You are here: Home » Cycling Plus » Blog » Bespoke spokes.

Bespoke spokes.

| Blog, Cycling Plus, Features | 30/01/2012 16:54pm

Heading your way in the summer, Cycling Plus will be looking into the world of custom bikes. We’ve picked frame builders who offer a variety of styles, materials, design, and finish. We’ll be checking out the services provided by Lynskey, Enigma, and Paulos Quiros. Technical editor Warren Rossiter has got in first and has already been fitted up for a custom carbon race bike from Parlee.

For my initial consultation I headed up to Bespoke Cycling in east London to meet up with their bike fit specialist Ben Hallam. Ben’s a former pro who completed the Tour of Britain. Unlike any bike fit I’ve had before the Bespoke experience starts with an informal chat about the type of riding, frequency of, and most importantly what I actually like from my bikes. Before the measuring and recording starts I have to perform a series of stretches and exercises under Ben’s watchful eye. It’s a case of assessing my flexibility (better than I thought), posture – that threw up some surprises, and history of injury (plenty) and any general aches and pains after or during riding.

Bespoke showcase all of their road bikes over three floors

I’m pushed, pulled, stretched and compressed on a massage table. Plenty of the information Ben gives me relates to the way my body has adapted over the years to numerous injuries. Like my twice broken left ankle’s inflexibility which is compensated for by my hip! From this assessment we then take time in looking at my cleat position. I, like most riders, set it on the ball of my foot and dead-straight. Ben’s advice is a repositioning of just a millimetre back from where it was but set a little more inboard to widen my stance, compensating for that inflexible ankle! Once we’ve been through an hour or two of this it’s finally time to get on the bike. That’s not before Ben demonstrates a few more stretches and exercises to help and improve my flexibility. It seems one of the muscles in my backside is quite tight. (Not the first time I’ve been called a tight arse).

Data recording sensors, and input from Ben helps you arrive at your ‘optimum’ position

I get on a bike that’s set-up to my basic position –  bar width, saddle height, stem length and top tube length I’m currently happy with. I’m then covered with sensors at all my major joints that’ll allow the mightily impressive RETUL system to get its data. Then it’s a case of riding and recording the data, where the fascination of watching my movements turned into a real-time pedalling stick man never fails to impress me (I’m easily amused). Over the next hour or so, we tune my position altering the angle of my back, reach, and saddle height. All of these elements have such an interaction with each other it really isn’t just a case of sticking the saddle up and off you go.

The Retul system records all of your geometry data

Once we’ve tuned the position it’s time to look at the way in which I pedal. This might sound rudimentary and pretty simple, but stepping back to the start of the process and my long standing ankle injury, we see from the way in which my legs spin that although my right side stays pretty much spot on with little or no deviation, the inflexibility in my left ankle means I compensate from the hip. My left  knee shows a rotation from side to side as I’m compensating at the top and bottom of my pedal stroke. This can be corrected with the use of custom foot beds, which can be sorted out at Bespoke too. But after talking to Ben about this, he informs me that it’ll be just as easy corrected if I remember to perform the exercises he’s shown me.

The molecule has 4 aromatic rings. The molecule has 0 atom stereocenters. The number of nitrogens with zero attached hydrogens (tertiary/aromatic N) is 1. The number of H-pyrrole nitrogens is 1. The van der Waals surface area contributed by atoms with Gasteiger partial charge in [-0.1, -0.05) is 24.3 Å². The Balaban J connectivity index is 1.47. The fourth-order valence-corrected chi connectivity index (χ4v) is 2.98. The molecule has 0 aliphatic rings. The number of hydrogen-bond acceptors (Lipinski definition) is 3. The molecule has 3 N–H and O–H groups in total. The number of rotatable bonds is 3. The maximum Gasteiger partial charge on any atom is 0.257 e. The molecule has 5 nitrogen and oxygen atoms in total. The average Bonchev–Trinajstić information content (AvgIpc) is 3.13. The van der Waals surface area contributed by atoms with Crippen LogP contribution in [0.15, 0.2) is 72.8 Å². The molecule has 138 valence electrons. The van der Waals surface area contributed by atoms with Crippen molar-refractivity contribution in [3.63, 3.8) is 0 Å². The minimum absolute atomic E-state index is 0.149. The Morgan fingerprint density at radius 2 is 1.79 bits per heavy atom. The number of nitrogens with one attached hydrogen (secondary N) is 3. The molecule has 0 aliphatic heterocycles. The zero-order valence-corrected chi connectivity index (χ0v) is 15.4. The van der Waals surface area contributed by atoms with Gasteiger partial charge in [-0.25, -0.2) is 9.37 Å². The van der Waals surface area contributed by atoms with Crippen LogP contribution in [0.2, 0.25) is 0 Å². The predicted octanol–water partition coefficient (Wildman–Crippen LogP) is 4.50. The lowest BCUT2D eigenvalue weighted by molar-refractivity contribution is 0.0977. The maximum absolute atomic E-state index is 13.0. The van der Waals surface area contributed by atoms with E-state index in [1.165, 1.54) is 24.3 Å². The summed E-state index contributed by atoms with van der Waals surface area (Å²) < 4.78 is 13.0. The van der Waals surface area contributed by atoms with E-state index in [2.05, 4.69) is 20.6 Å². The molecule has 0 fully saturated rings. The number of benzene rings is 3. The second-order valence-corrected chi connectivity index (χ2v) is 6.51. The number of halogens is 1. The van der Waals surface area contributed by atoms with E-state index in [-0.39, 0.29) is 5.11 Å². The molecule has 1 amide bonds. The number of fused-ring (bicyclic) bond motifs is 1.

The stickman moves with you in real time

Once we are both happy with the position and set-up we’ve arrived at we’re done. The important word here is ‘both’ – Ben won’t insist that we simply obey the numbers as the bike has to be comfortable for me as well as  technically correct. That may involve an element of compromise, though I’d like to think I’m not a difficult customer.

The whole process takes from my 1.30 appointment start to 4.45. I found it hugely informative; it made me assess how I’m riding and not just the cadence and speed. I’m now thinking more about posture, my new cleat set-up feels great, and it’s even made me think about improving my flexibility off the bike to benefit my time on it. Bespoke don’t just offer this service to custom bikes – you can get it too if you’re buying a bike off-the-shelf and they currently offer TREK, Specialized, Parlee, Pinarello, Eriksen, and Firefly. They’ll run you through the same process to ensure you get a bike ideally suited and fitted to you. Bespoke’s bike fit lab is expanding right now, the builders were working around us throughout the day and they’ll soon have a physio centre, running clinic (for  triathletes), oxygen tent – for altitude training and VO2 max tests, and even a nutritionist as part of the service.

Hopefully we will end up with something as good looking as this.

This is merely the first step towards getting my custom built bike, of course, but if things progress as they’ve started it’s going to be an interesting test. I’m currently waiting on my full fitting report to be sent to me, as I’m intrigued to see how my current bike compares to Bespoke, Parlee, and Ben’s thoughts on how it should be. I’ve no idea if the method is the right one but I’m certainly going to experiment and find out if I can gauge any improvement. If Parlee and Bespoke can deliver on this promising start, then the process could well be worth it to the experienced rider.


This entry was posted on Monday, January 30th, 2012 at 4:54 pm and is filed under Blog, Cycling Plus, Features. You can follow any responses to this entry through the RSS 2.0 feed. Both comments and pings are currently closed.

Tags: , , , , , ,

Comments are closed.

Popular Tags